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Republicans immediately attacked the deal and accused fiscally conservative Democrats of compromising their principles in the face of political pressure.

“It is a raw deal for the American people, and, sadly, it proves once again that the so-called ‘Blue Dogs’ have no bite when they’re forced to choose between their constituents and the radical leadership of their party,” said House Minority Leader John A. Boehner, Ohio Republican.

Mr. Waxman and the 52-member Blue Dog caucus were at loggerheads over key parts of the bill, including its impact on the federal deficit and its burden on small businesses and rural areas.

The four Blue Dogs who signed on to the deal were part of a bloc of seven on the energy panel who had been balking at the bill. They stressed that the deal did not guarantee that the entire caucus would vote for the final House bill.

With few House Republicans expected to support the bill, House Democratic leaders could not afford too many defections in their own ranks.

Two other House committees have completed work on portions of the massive draft, while work also continues in the Senate.

Rep. Charlie Melancon, a Louisiana Blue Dog who is not part of the deal, said he still has reservations.

“We need to do some additional reform” in the bill, he said, including new regulations on health insurance companies.

He said that the decision by the four Blue Dogs to vote for the bill did not signal a division in the group.

“We all have to deal with our own politics and our own constituency,” he said.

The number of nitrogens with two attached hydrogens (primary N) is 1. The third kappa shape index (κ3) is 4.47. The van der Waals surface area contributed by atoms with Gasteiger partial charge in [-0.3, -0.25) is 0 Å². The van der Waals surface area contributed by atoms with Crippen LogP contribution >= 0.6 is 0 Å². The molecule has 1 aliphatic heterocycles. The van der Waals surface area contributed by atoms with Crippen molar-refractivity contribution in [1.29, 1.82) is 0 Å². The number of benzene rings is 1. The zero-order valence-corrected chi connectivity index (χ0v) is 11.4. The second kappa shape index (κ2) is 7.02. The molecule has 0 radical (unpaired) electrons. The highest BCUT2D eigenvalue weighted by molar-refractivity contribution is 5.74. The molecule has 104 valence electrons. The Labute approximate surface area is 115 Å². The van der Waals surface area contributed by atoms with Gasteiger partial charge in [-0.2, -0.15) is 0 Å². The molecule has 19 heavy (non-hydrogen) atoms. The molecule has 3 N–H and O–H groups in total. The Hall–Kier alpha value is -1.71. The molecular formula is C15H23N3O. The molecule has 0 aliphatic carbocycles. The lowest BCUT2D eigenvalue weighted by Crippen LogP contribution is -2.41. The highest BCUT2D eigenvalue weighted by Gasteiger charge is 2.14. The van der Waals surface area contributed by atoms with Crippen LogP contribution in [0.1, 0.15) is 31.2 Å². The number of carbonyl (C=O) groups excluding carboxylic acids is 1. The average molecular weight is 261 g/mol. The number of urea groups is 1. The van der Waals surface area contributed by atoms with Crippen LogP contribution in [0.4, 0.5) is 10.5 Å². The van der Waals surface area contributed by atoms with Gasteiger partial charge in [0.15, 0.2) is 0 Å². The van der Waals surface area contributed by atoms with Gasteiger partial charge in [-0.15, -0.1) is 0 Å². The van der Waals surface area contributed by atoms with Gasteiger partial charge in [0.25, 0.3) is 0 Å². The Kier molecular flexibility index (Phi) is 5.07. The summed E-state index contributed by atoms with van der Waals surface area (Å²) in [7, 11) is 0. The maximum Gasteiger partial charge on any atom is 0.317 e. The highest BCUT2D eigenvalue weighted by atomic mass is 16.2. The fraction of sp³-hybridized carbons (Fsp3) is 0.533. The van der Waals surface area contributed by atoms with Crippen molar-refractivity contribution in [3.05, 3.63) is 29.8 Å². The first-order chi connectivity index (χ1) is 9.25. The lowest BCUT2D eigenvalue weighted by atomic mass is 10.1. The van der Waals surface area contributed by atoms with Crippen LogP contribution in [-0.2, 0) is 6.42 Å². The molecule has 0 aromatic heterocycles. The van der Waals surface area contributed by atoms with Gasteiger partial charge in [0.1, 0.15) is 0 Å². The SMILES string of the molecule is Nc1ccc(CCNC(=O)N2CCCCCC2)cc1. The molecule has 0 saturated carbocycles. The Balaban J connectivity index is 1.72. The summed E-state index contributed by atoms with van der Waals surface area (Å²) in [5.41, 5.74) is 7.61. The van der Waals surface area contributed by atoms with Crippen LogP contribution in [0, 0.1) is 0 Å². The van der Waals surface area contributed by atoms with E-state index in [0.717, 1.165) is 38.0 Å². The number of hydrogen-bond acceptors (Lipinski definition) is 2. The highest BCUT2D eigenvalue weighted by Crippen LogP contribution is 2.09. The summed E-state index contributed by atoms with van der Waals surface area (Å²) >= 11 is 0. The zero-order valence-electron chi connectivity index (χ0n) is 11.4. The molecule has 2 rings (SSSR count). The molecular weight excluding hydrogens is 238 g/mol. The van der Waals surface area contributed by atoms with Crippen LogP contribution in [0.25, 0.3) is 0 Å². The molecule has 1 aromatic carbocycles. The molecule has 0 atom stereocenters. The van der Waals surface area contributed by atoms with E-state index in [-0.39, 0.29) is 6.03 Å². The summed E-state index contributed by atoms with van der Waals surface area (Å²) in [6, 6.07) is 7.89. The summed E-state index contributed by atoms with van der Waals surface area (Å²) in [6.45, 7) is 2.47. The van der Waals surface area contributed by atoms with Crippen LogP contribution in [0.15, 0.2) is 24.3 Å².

There were also signs of progress in the Senate as a bipartisan group of lawmakers trying to negotiate a health care reform plan revealed that the Congressional Budget Office estimates their proposal would cost $900 billion over 10 years - less than the White House mandate for a $1 trillion plan.

The draft bill, which is based on tentative agreements, would be fully paid for and reduce the federal deficit in the 10th year, said Senate Finance Committee Chairman Max Baucus, Montana Democrat. Negotiators reported progress but were not ready to announce a formal deal Wednesday.

“The current draft does not include resolution of several key issues,” Mr. Baucus said. “Nevertheless, the report is encouraging.”

But the progress overall was difficult to gauge, with the Senate Finance Committee warning earlier in the day that there an imminent accord on all issues was unlikely.

Sens. Kent Conrad, North Dakota Democrat, and Olympia J. Snowe, Maine Republican, said the CBO “scoring” is based on tentative agreements that are likely to change.

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